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Tucker Carlson was doing something different — and darker — than most Fox hosts

And that’s why his departure really matters.

Tucker Carlson sitting and speaking onstage while pointing to his head.
Fox News host Tucker Carlson discusses “Populism and the Right” during the National Review Institute’s Ideas Summit at the Mandarin Oriental Hotel on March 29, 2019, in Washington, DC.
Chip Somodevilla/Getty Images
Andrew Prokop is a senior politics correspondent at Vox, covering the White House, elections, and political scandals and investigations. He’s worked at Vox since the site’s launch in 2014, and before that, he worked as a research assistant at the New Yorker’s Washington, DC, bureau.

It might sound odd to claim that a TV host losing his program is seismic news for American politics, but with Tucker Carlson’s exit from Fox News, that claim is justified.

Like the rest of his Fox colleagues, Carlson’s main job was winning eyeballs to the network — and he was very successful at that.

But he was also engaged in a different and more ambitious project from, say, Sean Hannity. Rather than just cheerleading for Trump or the Republican Party or the Fox News company line, Carlson was articulating an ideology.

Some call it conservative populism, or national conservatism, while critics say it’s akin to white nationalism. It’s an ideology that panders to many Americans’ bigoted and xenophobic impulses, their resentments and their grievances. It welcomes in voices denounced by others as racist, and delights in mocking “woke” liberals. It promotes conspiracy theories. It admires foreign leaders denounced by others as authoritarians. It denounces “elites,” the traditional establishments of both parties, and the long-held commitments of US foreign policy.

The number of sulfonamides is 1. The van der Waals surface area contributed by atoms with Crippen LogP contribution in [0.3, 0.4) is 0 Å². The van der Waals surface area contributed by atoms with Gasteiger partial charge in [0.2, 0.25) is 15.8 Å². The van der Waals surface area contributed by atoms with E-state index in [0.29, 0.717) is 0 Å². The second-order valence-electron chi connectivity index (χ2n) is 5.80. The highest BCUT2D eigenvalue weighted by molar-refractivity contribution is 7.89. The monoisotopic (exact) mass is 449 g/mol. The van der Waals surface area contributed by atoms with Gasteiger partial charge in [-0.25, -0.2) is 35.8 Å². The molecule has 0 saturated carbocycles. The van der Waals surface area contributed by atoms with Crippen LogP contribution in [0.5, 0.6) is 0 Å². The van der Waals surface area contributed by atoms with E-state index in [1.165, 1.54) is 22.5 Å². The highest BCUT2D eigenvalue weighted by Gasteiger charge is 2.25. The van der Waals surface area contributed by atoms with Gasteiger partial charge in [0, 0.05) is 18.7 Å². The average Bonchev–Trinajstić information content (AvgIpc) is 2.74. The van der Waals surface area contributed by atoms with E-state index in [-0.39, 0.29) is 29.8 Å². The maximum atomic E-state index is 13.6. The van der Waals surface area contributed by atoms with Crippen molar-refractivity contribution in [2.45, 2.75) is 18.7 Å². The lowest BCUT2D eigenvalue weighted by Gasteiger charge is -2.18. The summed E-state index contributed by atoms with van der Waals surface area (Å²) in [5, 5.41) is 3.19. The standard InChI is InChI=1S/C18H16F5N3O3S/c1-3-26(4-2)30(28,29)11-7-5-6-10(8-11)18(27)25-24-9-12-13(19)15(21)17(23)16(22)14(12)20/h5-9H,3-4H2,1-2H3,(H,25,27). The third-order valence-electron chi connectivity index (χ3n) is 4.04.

Much of that, of course, resembles Donald Trump’s challenge to the GOP establishment, and that’s no accident. Early in Trump’s presidency, the New York Times’s Nick Confessore has written, Carlson searched for a way to stand out among the Trump critics or cheerleaders of cable news. He zeroed in on the reasons Trump won such loyalty — the passions and topics that stirred his base — and then tried to detach all that from the man himself, to create a “Trumpism without Trump.”

Carlson was trying to depose the Republican Party’s old elites — at least those who wouldn’t get with the program — and anoint new ones. He wanted to create new litmus tests for what it meant to be a conservative — as seen in his efforts to make Ron DeSantis disavow support for Ukraine, or his raking Ted Cruz over the coals for calling January 6 a “violent terrorist attack.” Like-minded thinkers on the right loved it, as seen in their tributes after news of Carlson’s departure from Fox broke.

“Tucker Carlson remade television and remade the political right. Salute,” Yoram Hazony, a writer trying to promote national conservatism, tweeted.

“Tucker is the most courageous person in American media,” Sen. JD Vance (R-OH), who rode Trumpism to victory in the November midterms, commented.